Pardon but I don't see a point in paying a service to gather/amass links which you don't own in the first place. So I have no idea why service like pinboard exist which charges you to gather other people's URLs.

A tumbler blog is sufficient enough in letting you gather links, quotes, videos, etc, etc, and it is free and fast.

Don't think of it as simply gathering URLs, but as a personal information manager that you can (1) keep private if you want to; (2) curate to your heart's desire; (3) put up on the "cloud" without having to worry about the owner selling your data to third parties, because you're a paying customer; and (4) download your entire collection in a widely supported format and move it elsewhere on a moment's notice. I don't see Tumblr supporting these features anytime soon.

If you pay a little more, Pinboard also gives you a snapshot of all the pages you ever bookmarked.

You didn't get the irony. The mere idea that you are paying to keep other people' stuff, is silly.

Take the analogy of doing the same in the offline world. You have a house, you have your stuff, some of which you keep inside your house and some in the garage. Would you rent a storage space to keep other people's stuff? You certainly wouldn't keep other people's stuff in your own garage to begin with, even if that stuff is "informational".

You see, there is a reason why Google is not in this business of bookmarking, nor do you see Facebook, Microsoft, Yahoo or anyone else. The browsers provide this as a basic service, so you can keep the URLs in history or bookmarks manager. The online world would be a really silly place if people in general would have to pay to keep the website URLs.

Google is not in the bookmarking business because it is not profitable enough for them.

But apparently, Pinboard generates enough profit to make it sustainable without any ads. Which means there are enough people who pay $10 for an experience that they consider superior to their browser's own bookmark manager.

Why would you pay for a tourist/hiking map if you don't own any property that is shown on it? Presumably because you like the convenience of being able to pull it out at any time and study it in its full 40" glory without having to worry about your phone's data roaming rates. Why would you pay for an "enhanced" contact manager app if you don't own any of the phone numbers and email addresses that you manage with it? Presumably because the cost of the app is well justified by its improvements over the stock Contacts app. I don't see any silliness or irony in that. It's just a cost-benefit analysis that turned out to favor paying some guy a small amount of money to facilitate your interaction with third parties.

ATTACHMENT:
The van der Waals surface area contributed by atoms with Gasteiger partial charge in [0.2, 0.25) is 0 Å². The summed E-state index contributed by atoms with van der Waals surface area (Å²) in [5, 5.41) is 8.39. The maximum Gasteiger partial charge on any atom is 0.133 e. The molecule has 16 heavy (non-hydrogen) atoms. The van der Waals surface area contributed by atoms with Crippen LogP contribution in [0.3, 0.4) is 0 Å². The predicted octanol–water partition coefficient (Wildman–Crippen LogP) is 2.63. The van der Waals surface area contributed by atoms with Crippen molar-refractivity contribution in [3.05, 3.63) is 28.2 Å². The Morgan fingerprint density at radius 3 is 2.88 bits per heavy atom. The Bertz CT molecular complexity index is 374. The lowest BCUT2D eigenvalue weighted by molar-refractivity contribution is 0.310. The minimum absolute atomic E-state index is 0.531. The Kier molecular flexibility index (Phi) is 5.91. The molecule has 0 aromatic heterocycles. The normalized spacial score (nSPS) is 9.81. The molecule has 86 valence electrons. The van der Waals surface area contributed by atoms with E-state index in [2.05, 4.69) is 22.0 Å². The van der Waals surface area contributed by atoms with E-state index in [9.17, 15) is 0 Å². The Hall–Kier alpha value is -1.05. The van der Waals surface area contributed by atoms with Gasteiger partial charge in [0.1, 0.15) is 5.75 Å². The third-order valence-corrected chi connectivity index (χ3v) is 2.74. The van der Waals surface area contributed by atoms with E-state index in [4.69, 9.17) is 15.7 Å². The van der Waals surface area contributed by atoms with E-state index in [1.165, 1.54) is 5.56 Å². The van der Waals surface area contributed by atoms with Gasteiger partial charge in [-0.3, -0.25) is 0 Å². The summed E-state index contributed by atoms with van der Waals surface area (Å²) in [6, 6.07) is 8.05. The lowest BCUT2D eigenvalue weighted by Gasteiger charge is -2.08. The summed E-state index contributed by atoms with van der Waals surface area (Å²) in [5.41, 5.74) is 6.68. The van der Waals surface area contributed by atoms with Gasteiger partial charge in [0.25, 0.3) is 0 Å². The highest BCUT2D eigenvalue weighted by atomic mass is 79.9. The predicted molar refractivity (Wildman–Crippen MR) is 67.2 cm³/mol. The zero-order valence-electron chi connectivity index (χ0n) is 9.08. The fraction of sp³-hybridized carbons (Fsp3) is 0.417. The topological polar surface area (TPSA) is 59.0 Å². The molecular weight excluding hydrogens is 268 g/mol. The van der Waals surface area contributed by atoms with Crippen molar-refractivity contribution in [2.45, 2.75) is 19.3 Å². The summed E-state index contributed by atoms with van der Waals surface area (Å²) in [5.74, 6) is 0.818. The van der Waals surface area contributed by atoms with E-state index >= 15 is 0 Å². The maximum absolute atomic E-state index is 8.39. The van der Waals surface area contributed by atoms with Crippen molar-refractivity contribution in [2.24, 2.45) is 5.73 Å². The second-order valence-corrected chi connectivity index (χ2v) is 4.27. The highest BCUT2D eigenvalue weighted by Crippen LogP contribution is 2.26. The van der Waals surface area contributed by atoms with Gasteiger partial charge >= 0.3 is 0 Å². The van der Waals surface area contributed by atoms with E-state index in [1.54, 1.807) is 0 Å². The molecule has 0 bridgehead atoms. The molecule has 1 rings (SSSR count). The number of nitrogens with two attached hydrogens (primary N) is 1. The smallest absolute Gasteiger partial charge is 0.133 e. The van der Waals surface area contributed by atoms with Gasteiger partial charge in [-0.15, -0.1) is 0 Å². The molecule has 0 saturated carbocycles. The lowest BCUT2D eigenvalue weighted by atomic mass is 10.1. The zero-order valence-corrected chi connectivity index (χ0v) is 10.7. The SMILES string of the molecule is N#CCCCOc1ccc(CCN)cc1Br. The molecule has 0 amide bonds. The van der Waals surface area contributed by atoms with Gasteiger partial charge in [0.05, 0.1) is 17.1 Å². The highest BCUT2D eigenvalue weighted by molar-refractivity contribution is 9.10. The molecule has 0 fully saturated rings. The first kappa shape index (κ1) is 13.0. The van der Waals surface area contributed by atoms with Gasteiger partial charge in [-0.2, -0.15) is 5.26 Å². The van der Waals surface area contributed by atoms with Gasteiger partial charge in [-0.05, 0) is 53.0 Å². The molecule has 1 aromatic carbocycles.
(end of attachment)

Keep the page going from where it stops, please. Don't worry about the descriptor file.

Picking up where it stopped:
Links are not something you own, they are things you access. Obviously I don't 'own' the link news.ycombinator.com it's just a link.

Pinboard doesn't 'exist to charge me to gather other people's urls' it just gives me an excellent way of keeping track of links that I find useful and want to occasionally have access to (and does that across multiple computers/browsers which is great). Tumbler may be great for a few things, but I have thousands of bookmarks for example and tumblr would suck for that in my case ...

I do a similar thing on my site, filtered by a couple tags I find the most interesting:


Michael, aside from the interesting link blog, your nyu.edu links in the design section are dead. Otherwise, all is working well in Chrome64 25.0.1364.97.

Thank you very much for the polite feedback. This is my first submission and I was expecting worse. I fixed the issue you pointed out.